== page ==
- Fiona sharp on The Quercus Bookclub
- Margaret Brabban on Fadia Faqir introduces Willow Trees Don’t Weep
- Annette Morris on Fadia Faqir introduces Willow Trees Don’t Weep
- WIN Irène, Alex plus crime books worth £50 | Crime Fiction Lover on COMPETITIONS: General Terms and Conditions
- Emma Baker on David Mark competition
- s norkett on Read an extract and enter to win Brooklyn Girls books
- Ashley Harley on Read an extract from No! I Don’t Need Reading Glasses! and enter our competition
- Sarah Silverton on David Mark competition
- Margaret Gellatly on David Mark competition
- Fiona sharp on The Last Wild shortlisted for Waterstones Children’s Book Prize 2014
- Interview with Julie Maxwell
- Interview with Duncan Jepson
- Interview with James Benmore
- Q&A with Claire Dyer
- Q&A with Jennifer Lynn Barnes
- Q&A with Anna Bell
- Q&A with Nuala Casey
- William Shaw 30-second Q&A
- Q&A with V M Giambanco
- Q&A with V M Giambanco
- Q&A Kristin Harmel
- 30 Seconds with Rosie Fiore
- Mikhail Shishkin
- Philip Kerr interview
- Writing tips from Tom Grieves
Tom Fletcher’s 2010 debut horror novel The Leaping was an eye opener in the direction of the new blood emerging on the circuit in its skilled author; it was also a breath of fresh air in regards to his approach to the genre.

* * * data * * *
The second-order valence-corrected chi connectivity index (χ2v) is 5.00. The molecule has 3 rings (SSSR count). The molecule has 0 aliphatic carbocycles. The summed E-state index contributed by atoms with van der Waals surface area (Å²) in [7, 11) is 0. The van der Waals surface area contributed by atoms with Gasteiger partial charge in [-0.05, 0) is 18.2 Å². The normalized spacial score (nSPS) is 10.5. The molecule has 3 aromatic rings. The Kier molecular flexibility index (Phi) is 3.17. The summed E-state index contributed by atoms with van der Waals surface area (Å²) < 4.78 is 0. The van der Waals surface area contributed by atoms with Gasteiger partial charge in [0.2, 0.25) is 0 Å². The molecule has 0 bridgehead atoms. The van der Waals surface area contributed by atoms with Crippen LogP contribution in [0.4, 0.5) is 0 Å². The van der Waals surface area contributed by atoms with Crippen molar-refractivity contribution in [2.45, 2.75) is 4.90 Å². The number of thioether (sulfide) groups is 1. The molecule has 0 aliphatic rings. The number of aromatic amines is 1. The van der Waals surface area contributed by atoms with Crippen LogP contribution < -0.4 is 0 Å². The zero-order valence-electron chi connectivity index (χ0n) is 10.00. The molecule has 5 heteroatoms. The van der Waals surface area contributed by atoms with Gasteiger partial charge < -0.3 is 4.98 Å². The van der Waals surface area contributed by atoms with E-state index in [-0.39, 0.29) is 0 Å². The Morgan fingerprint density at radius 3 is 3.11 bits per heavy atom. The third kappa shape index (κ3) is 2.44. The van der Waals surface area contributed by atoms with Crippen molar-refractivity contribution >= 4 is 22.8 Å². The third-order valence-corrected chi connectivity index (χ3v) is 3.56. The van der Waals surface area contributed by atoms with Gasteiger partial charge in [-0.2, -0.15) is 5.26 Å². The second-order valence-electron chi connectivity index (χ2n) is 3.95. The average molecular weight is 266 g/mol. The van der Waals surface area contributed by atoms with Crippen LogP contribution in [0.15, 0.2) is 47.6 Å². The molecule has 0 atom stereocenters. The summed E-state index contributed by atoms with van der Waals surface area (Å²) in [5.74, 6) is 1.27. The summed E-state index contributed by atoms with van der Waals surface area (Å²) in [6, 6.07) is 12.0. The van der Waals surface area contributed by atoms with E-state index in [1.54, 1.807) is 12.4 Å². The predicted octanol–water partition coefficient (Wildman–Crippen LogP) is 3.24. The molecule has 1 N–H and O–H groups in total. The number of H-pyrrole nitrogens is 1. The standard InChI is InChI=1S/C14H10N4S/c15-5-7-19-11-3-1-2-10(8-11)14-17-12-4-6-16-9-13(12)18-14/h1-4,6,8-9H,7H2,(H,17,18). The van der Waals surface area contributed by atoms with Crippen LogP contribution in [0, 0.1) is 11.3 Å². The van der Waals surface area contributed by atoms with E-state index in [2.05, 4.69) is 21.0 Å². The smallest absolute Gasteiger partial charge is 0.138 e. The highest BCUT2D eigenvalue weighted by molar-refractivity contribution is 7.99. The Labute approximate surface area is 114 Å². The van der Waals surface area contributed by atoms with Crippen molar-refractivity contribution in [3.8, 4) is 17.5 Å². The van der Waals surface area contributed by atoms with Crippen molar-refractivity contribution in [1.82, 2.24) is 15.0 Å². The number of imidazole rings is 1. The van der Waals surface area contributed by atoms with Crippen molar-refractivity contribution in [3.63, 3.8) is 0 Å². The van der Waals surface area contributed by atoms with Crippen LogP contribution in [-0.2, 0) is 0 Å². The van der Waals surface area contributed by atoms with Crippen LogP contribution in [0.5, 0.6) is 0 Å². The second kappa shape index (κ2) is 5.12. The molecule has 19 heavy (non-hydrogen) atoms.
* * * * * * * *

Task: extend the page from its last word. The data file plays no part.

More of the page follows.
At its heart lay a group introspective, an exploration of relationships, platonic and otherwise, within a circle of friends. And beneath this lay a slumbering, brutal tale that was equally raw, honest, and often times beautiful and bleak. Oh yes, and there was a bucket load of Mario Kart thrown in for good measure.
With The Thing on the Shore there’s a continuation of many of the same themes that made The Leaping so endearing, and compulsive. Yet there’s also a twist to the yarn that makes this book stand up for analysis on its own as equally well as its forebear.
Geographically, in this book, there’s a move coastward to the small town of Whitehaven. The job market here is far from ideal, and the call centre run by Outsourcing Unlimited is relied on by many as a source of employment. To say there’s something rotten here would be an understatement though, and as many of its staff might suspect, the management almost definitely doesn’t have their best interests in heart.
Arthur lives with a heavy shadow over his heart from when his mother died almost fifteen years previous. Many issues surrounding the nature of her death, in a surreal plunge from a cliff, remain unspoken between his father and himself. His father has turned to drink, and his sanity appears crumbling in the years since, and both are dependent on the call centre for their living. Around them things decay, figuratively and literally.
Luckily he has a support group of friends there for him, albeit quirky and strange, though equally endearing, they meander on as best they can, taking what challenges are thrown at them with wry humour and perseverance. But life isn’t easy – and it seems to be getting harder as the border between reality in this bleak place, and whatever else may lie beyond in the great unknown, appears to be being challenged by malign forces…